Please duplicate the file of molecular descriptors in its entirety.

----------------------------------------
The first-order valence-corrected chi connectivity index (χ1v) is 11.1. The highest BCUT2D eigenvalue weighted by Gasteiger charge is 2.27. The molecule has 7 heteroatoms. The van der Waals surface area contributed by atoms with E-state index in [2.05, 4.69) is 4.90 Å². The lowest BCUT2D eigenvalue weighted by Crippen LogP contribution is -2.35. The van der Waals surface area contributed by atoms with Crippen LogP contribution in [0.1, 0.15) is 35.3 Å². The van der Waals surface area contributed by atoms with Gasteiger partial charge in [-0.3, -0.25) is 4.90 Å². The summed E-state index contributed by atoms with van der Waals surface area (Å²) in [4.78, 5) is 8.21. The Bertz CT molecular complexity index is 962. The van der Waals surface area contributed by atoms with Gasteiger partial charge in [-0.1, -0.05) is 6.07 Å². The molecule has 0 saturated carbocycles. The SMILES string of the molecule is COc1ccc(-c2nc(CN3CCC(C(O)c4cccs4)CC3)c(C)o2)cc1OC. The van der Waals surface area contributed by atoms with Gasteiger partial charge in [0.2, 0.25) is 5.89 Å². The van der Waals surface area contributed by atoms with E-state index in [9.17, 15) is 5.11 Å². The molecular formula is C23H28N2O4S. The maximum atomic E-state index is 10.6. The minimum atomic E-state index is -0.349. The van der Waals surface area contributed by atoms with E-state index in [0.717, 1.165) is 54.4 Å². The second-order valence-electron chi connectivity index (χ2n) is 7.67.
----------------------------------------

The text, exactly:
The first-order valence-corrected chi connectivity index (χ1v) is 11.1. The highest BCUT2D eigenvalue weighted by Gasteiger charge is 2.27. The molecule has 7 heteroatoms. The van der Waals surface area contributed by atoms with E-state index in [2.05, 4.69) is 4.90 Å². The lowest BCUT2D eigenvalue weighted by Crippen LogP contribution is -2.35. The van der Waals surface area contributed by atoms with Crippen LogP contribution in [0.1, 0.15) is 35.3 Å². The van der Waals surface area contributed by atoms with Gasteiger partial charge in [-0.3, -0.25) is 4.90 Å². The summed E-state index contributed by atoms with van der Waals surface area (Å²) in [4.78, 5) is 8.21. The Bertz CT molecular complexity index is 962. The van der Waals surface area contributed by atoms with Gasteiger partial charge in [-0.1, -0.05) is 6.07 Å². The molecule has 0 saturated carbocycles. The SMILES string of the molecule is COc1ccc(-c2nc(CN3CCC(C(O)c4cccs4)CC3)c(C)o2)cc1OC. The van der Waals surface area contributed by atoms with Gasteiger partial charge in [0.2, 0.25) is 5.89 Å². The van der Waals surface area contributed by atoms with E-state index in [9.17, 15) is 5.11 Å². The molecular formula is C23H28N2O4S. The maximum atomic E-state index is 10.6. The minimum atomic E-state index is -0.349. The van der Waals surface area contributed by atoms with E-state index in [0.717, 1.165) is 54.4 Å². The second-order valence-electron chi connectivity index (χ2n) is 7.67.